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Climate change has burned deep in everyone’s minds. The images of wildfires scorching forests, floods upturning vehicles, and cyclones destroying houses are a few sights that humans cannot ever forget, let alone ignore. These are very real impacts of climate change, and they’re affecting people’s mental health. Scientists and doctors are now starting to refer to this as ‘Eco Anxiety’. Eco anxiety is a feeling of fear, especially among the young, that our world and planet are environmentally doomed.
Eco Anxiety has already carved out a significant space in some people’s daily lives. The increasing concern among people about the climate crisis and frequent environmental disasters leads to psychological disorders. Eco Anxiety stems from the concern about one’s future and that of the coming generations. People can also suffer from Eco Anxiety watching governments and influential organizations treat the climate crisis with indifference, not seriously attempting to minimize its impacts. The seriousness of the psychological consequences associated with Eco Anxiety varies among people.
Currently, there is no data on the number of people suffering from this new disorder. But, experts say that as climate change progresses and becomes more intense, the number of people experiencing Eco Anxiety will increase. A recent report on the psychological impact of climate change said that public concern about the planet’s future is already growing.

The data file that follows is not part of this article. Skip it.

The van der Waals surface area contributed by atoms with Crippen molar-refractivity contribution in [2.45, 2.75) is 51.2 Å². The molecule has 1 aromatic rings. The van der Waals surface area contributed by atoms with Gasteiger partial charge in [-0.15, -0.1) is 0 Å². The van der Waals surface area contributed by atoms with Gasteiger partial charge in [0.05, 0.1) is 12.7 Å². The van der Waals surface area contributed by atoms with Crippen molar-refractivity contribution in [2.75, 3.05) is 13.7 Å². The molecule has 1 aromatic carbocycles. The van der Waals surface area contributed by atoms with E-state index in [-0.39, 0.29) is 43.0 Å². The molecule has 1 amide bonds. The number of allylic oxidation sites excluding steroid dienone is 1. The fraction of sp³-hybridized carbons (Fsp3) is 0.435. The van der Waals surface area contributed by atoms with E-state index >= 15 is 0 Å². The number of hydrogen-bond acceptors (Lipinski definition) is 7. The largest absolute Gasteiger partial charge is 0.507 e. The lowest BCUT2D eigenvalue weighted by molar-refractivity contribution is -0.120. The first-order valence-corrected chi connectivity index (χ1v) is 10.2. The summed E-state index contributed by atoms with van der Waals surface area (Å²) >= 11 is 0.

Neglecting the effects of Eco Anxiety can increase the social and health inequalities among those vulnerable to these psychological climate change impacts. Eco anxiety is increasingly affecting children, young people, and communities with the least resources to overcome the effects of the climate crisis.
A study found that almost 6,000 people in ten countries aged between 16 to 25 were extremely worried about climate change. Over half of this number felt powerless, helpless, guilty, sad, anxious, and angry about the climate crisis. 45% said their concern for the world’s environment is negatively affecting their daily life and functioning. This was the first study that offered the general public insights into how young people feel abandoned by governments and the older working class. Most of the young people surveyed said that governments are leaving them with no future.
Globally, many children and young people are suffering from climate anxiety and distress due to climate change and the inadequate way governments are responding to it. These stresses on a person’s mental health can threaten their overall health and well-being.
Eco Anxiety does not affect everyone equally. Eco anxiety tends to affect people more aware of the need for environmental protection. To better understand Eco Anxiety, there is an urgent need for research into this psychological disorder and government responsiveness to the mental state of people and the climate crisis.
According to the UK’s Royal College of Psychiatrists (RC Psych), 57% of psychiatrists reported seeing children and the young deeply concerned about climate change and the current state of our environment.